In his testimony today at the trial of Momcilo Krajisnik, former Republika Srpska war commissioner says he tried to understand why the crimes were committed on the ground. One of the explanations is that some Muslim politicians identified themselves with the Ottoman rule, and that Serbs might have been motivated by Karadjordje’s views from the beginning of the 19th century

Momcilo Krajisnik in the courtroomMomcilo Krajisnik in the courtroom

"War crimes, ethnic cleansing and in some cases genocide undeniably did happen… but as far as I know, there was no plan by the political leadership of Republika Srpska or Serbia to carry out ethnic cleansing in the areas controlled by the Bosnian Serbs,” said witness Dragan Djokanovic today. In 1992, he was appointed by Radovan Karadzic as the Republika war commissioner for the establishment of the municipal governments.

Djokanovic was called to testify at the trial of Momcilo Krajisnik, former speaker of the Bosnian Serb Assembly, by the prosecution. He confirmed his earlier statements given to OTP investigators that while he was working as the commissioner in Zvornik in mid-1992 he heard about serious war crimes and reported back to Karadzic and Krajisnik about that.

As he was cross-examined by Krajisnik’s defense today, Djokanovic added that he had relayed to them “general information about the situation on the ground,” in other words, that he had not had any specific information about the nature of the crimes. He confirmed to defense counsel Chrissa Loucas that it was his impression that the crisis staffs in the municipalities had had “a high degree of autonomy” and had been “quite cut off from the leadership of the republic.”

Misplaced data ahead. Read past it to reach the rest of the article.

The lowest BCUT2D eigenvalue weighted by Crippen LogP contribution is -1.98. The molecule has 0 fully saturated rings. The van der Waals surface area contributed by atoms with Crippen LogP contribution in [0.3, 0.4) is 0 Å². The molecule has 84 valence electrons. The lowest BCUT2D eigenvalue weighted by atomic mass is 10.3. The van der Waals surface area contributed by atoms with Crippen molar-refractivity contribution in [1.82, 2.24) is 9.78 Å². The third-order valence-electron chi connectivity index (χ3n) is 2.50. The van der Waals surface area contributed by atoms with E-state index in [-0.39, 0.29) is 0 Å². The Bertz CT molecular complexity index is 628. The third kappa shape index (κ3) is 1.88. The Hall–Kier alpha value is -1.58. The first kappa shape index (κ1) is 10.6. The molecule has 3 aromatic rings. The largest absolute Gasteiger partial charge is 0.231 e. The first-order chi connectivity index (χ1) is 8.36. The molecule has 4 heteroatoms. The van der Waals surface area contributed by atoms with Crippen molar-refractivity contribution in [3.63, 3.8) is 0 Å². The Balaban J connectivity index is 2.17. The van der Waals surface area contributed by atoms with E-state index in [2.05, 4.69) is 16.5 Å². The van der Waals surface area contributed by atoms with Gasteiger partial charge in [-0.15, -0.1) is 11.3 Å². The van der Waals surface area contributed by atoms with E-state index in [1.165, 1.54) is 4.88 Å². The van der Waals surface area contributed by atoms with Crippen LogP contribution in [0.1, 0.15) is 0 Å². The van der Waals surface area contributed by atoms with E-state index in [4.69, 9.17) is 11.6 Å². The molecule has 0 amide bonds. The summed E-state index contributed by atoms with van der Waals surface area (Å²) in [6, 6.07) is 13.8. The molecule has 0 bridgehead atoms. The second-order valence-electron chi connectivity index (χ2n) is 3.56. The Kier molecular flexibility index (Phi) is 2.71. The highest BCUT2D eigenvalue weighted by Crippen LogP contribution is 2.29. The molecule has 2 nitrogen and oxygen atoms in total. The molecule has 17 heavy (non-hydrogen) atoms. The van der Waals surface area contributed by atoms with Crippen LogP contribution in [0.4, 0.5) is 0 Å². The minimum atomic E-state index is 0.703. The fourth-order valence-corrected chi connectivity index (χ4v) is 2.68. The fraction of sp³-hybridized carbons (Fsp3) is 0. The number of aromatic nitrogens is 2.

Djokanovic said that he had tried to understand why the crimes had been committed in the field, and found an explanation in the fear felt by the Serbs: “On the one hand, there was the euphoria among Muslims and Croats after the referendum on the independence of BH, and on the other, the Serbs’ anger at having had Yugoslavia taken away from them and at having been cut off from Serbia and Montenegro, and this anger spread…” The witness also notes that the SDA seemed to be identifying with the Ottoman Turks and that this might have motivated the Serbs to follow Karadjordje’s views from the time of the 1st Serbian Uprising – that every Serb must kill the subaša [village leader] if he wanted to defend himself.

The witness stresses, however, that in his opinion all those who committed the crimes and those who failed to react to them must face justice.

The questioning of this witness will continue tomorrow.